Arusha textile plant goes up in flames

A TEXTILE manufacturing plant owned by Sun-Flag Tanzania Limited which is based in Njiro, erupted in flames at night last Thursday.

The fire lasted several hours up to Friday morning. Sun-Flag, which has more than 3,000 workers at its Njiro plant, is one of two major employers in Arusha Region. The other one is A-to-Z also a textile entity operating in Kisongo area.

The Arusha Regional Police Commander (RPC), Mr Charles Mkumbo, has confirmed the incident saying there were no casualties from the fire, but regarding the loss caused from the incident, “it remains for the factory management to take stock of that,” he said.Njiro is a bustling industrial zone, where a number of factories based there usually operate day and night. Efforts to contact the Sun- Flag management proved futile.

“The manager is not in and is the only person who is allowed to issue a statement,” said an official who was found at the factory offices on Friday morning. He tried to call the ‘manager,’ but wouldn’t pick up the phone.

The Sun-Flag fire, which razed the property’s storage warehouses, precisely the siding which is used to store chemicals, at the Sun-Flag plant, caused trepidation across the area as many feared that the flames may spread to other factories nearby. Hundreds of Arusha residents thronged the factory enclosure as the hot flames raged on, many claiming that their relatives were locked inside the fence and were not allowed to come out despite the threatening fire. There was an oil well within the premises, which could further cause disaster.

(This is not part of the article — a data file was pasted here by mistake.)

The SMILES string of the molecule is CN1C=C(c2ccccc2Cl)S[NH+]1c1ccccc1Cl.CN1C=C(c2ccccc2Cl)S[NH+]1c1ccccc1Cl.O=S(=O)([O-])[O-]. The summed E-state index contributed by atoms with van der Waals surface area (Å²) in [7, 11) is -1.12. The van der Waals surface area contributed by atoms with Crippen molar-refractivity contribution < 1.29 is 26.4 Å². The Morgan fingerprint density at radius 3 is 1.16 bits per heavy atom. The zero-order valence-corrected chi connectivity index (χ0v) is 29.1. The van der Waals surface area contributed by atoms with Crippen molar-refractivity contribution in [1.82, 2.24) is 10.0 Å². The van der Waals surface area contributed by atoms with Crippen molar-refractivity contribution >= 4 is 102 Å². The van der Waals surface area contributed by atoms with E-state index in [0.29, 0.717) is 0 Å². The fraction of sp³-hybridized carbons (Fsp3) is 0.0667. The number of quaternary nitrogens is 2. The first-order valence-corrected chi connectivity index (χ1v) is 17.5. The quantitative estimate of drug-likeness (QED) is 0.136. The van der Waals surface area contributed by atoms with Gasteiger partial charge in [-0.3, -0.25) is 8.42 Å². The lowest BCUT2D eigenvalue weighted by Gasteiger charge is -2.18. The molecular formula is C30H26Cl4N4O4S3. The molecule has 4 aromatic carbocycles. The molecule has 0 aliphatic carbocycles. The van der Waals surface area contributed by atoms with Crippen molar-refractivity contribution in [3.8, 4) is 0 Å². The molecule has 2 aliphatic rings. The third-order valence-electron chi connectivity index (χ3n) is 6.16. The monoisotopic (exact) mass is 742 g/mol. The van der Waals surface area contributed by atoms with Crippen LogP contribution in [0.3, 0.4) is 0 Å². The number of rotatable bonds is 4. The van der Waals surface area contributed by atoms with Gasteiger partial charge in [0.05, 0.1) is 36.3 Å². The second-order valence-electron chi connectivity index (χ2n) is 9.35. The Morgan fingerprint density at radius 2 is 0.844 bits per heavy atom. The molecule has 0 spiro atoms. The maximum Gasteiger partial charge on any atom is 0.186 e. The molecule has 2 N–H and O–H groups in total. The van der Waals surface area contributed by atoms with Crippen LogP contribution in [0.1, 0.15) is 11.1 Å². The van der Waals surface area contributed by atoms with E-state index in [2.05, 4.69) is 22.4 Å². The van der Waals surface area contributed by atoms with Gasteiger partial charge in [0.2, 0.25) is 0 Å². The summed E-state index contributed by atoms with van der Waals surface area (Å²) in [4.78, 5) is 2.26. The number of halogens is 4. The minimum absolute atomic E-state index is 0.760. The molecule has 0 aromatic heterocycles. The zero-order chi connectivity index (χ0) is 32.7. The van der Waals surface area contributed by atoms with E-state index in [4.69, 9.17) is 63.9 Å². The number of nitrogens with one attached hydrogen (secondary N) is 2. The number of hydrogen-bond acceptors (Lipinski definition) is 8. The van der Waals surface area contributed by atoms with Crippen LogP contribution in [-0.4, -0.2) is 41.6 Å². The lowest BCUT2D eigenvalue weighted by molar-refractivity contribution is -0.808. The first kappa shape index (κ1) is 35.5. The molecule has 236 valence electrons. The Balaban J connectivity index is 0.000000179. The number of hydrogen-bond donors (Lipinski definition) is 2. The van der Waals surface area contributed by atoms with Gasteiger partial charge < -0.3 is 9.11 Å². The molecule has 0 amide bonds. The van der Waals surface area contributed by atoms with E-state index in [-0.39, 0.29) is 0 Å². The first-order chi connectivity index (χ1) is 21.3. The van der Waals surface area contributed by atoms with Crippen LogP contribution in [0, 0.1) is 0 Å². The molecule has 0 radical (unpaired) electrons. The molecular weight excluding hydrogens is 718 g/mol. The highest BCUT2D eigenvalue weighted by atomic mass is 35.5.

Mama Mwanahamisi Rashid, is one of the residents who gathered at the factory, crying and saying her daughter in law was trapped inside the flaming factory and her phone was not accessible.

Mr Obadiah Chacha, one of the people who went around to the burning plant intending to help rescue workers trapped inside, said they were disappointed by the factory management; “they refused to open gates for workers to come out,” he said.

As far as he was concerned, the Asians who own the factory probably feared that people will go inside to steal.

That is why they rather let their gates remain locked. The Arusha Fire Brigade on the other hand, took its time; arriving at the scene an hour after the fire. It took mostly efforts from ordinary residents to put out the flames after they were finally allowed to do so when the police arrived.

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